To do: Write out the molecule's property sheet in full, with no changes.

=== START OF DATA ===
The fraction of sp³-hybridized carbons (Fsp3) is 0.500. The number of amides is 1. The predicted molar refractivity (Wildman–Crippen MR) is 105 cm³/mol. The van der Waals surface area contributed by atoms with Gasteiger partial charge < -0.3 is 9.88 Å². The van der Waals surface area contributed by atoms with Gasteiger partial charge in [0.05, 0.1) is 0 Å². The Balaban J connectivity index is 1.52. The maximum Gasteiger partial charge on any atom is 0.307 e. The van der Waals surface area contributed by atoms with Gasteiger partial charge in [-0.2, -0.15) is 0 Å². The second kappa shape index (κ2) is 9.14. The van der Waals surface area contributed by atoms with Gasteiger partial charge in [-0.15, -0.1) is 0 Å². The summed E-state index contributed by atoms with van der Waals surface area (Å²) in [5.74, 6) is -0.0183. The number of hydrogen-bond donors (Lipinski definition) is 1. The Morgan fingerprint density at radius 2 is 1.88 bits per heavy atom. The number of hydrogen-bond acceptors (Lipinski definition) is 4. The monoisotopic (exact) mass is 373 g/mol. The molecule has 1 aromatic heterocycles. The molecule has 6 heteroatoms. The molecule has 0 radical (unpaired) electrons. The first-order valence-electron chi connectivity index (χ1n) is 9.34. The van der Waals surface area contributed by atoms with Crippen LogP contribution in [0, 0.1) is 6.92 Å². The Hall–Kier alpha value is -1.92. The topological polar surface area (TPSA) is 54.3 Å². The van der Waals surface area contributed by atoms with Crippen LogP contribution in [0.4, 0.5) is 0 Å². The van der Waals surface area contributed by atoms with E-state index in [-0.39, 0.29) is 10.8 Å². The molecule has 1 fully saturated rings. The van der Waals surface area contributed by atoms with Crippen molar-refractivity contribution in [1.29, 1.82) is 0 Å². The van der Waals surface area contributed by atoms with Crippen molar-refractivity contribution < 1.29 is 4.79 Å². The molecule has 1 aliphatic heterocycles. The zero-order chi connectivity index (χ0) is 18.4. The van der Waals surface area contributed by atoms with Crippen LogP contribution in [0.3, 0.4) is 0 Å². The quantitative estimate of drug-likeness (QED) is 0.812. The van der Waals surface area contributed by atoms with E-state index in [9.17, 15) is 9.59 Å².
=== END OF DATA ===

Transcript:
The fraction of sp³-hybridized carbons (Fsp3) is 0.500. The number of amides is 1. The predicted molar refractivity (Wildman–Crippen MR) is 105 cm³/mol. The van der Waals surface area contributed by atoms with Gasteiger partial charge < -0.3 is 9.88 Å². The van der Waals surface area contributed by atoms with Gasteiger partial charge in [0.05, 0.1) is 0 Å². The Balaban J connectivity index is 1.52. The maximum Gasteiger partial charge on any atom is 0.307 e. The van der Waals surface area contributed by atoms with Gasteiger partial charge in [-0.2, -0.15) is 0 Å². The second kappa shape index (κ2) is 9.14. The van der Waals surface area contributed by atoms with Gasteiger partial charge in [-0.15, -0.1) is 0 Å². The summed E-state index contributed by atoms with van der Waals surface area (Å²) in [5.74, 6) is -0.0183. The number of hydrogen-bond donors (Lipinski definition) is 1. The Morgan fingerprint density at radius 2 is 1.88 bits per heavy atom. The number of hydrogen-bond acceptors (Lipinski definition) is 4. The monoisotopic (exact) mass is 373 g/mol. The molecule has 1 aromatic heterocycles. The molecule has 6 heteroatoms. The molecule has 0 radical (unpaired) electrons. The first-order valence-electron chi connectivity index (χ1n) is 9.34. The van der Waals surface area contributed by atoms with Crippen LogP contribution in [0, 0.1) is 6.92 Å². The Hall–Kier alpha value is -1.92. The topological polar surface area (TPSA) is 54.3 Å². The van der Waals surface area contributed by atoms with Crippen LogP contribution in [0.4, 0.5) is 0 Å². The van der Waals surface area contributed by atoms with E-state index in [-0.39, 0.29) is 10.8 Å². The molecule has 1 fully saturated rings. The van der Waals surface area contributed by atoms with Crippen molar-refractivity contribution in [1.29, 1.82) is 0 Å². The van der Waals surface area contributed by atoms with Crippen molar-refractivity contribution < 1.29 is 4.79 Å². The molecule has 1 aliphatic heterocycles. The zero-order chi connectivity index (χ0) is 18.4. The van der Waals surface area contributed by atoms with Crippen LogP contribution in [0.3, 0.4) is 0 Å². The quantitative estimate of drug-likeness (QED) is 0.812. The van der Waals surface area contributed by atoms with E-state index in [9.17, 15) is 9.59 Å².